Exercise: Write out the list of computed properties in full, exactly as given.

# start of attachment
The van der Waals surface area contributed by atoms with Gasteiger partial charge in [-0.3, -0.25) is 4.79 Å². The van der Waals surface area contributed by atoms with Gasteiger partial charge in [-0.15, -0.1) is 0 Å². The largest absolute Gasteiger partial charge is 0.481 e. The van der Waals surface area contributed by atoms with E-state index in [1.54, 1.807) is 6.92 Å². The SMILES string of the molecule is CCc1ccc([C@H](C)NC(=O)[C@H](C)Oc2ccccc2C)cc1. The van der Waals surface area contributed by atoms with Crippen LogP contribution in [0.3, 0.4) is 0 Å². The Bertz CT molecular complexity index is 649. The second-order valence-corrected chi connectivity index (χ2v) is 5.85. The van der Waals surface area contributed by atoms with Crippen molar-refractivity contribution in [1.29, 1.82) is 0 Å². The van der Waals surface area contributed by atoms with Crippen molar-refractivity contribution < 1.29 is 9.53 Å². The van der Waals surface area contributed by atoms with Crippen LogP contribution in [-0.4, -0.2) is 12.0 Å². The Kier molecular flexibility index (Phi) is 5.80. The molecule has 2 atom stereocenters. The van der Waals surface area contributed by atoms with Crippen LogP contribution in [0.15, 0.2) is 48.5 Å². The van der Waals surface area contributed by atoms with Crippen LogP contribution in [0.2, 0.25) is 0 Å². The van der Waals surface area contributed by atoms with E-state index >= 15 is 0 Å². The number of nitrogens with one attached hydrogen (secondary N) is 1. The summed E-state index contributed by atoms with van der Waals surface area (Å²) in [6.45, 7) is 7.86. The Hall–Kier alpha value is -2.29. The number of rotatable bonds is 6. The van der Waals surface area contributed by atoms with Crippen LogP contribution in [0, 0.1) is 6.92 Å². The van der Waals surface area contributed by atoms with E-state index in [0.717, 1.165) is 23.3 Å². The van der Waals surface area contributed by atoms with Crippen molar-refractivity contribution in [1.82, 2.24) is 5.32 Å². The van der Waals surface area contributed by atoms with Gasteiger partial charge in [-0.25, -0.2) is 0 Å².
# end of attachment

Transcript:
The van der Waals surface area contributed by atoms with Gasteiger partial charge in [-0.3, -0.25) is 4.79 Å². The van der Waals surface area contributed by atoms with Gasteiger partial charge in [-0.15, -0.1) is 0 Å². The largest absolute Gasteiger partial charge is 0.481 e. The van der Waals surface area contributed by atoms with E-state index in [1.54, 1.807) is 6.92 Å². The SMILES string of the molecule is CCc1ccc([C@H](C)NC(=O)[C@H](C)Oc2ccccc2C)cc1. The van der Waals surface area contributed by atoms with Crippen LogP contribution in [0.3, 0.4) is 0 Å². The Bertz CT molecular complexity index is 649. The second-order valence-corrected chi connectivity index (χ2v) is 5.85. The van der Waals surface area contributed by atoms with Crippen molar-refractivity contribution in [1.29, 1.82) is 0 Å². The van der Waals surface area contributed by atoms with Crippen molar-refractivity contribution < 1.29 is 9.53 Å². The van der Waals surface area contributed by atoms with Crippen LogP contribution in [-0.4, -0.2) is 12.0 Å². The Kier molecular flexibility index (Phi) is 5.80. The molecule has 2 atom stereocenters. The van der Waals surface area contributed by atoms with Crippen LogP contribution in [0.15, 0.2) is 48.5 Å². The van der Waals surface area contributed by atoms with Crippen LogP contribution in [0.2, 0.25) is 0 Å². The van der Waals surface area contributed by atoms with E-state index >= 15 is 0 Å². The number of nitrogens with one attached hydrogen (secondary N) is 1. The summed E-state index contributed by atoms with van der Waals surface area (Å²) in [6.45, 7) is 7.86. The Hall–Kier alpha value is -2.29. The number of rotatable bonds is 6. The van der Waals surface area contributed by atoms with Crippen LogP contribution in [0, 0.1) is 6.92 Å². The van der Waals surface area contributed by atoms with E-state index in [0.717, 1.165) is 23.3 Å². The van der Waals surface area contributed by atoms with Crippen molar-refractivity contribution in [1.82, 2.24) is 5.32 Å². The van der Waals surface area contributed by atoms with Gasteiger partial charge in [-0.25, -0.2) is 0 Å².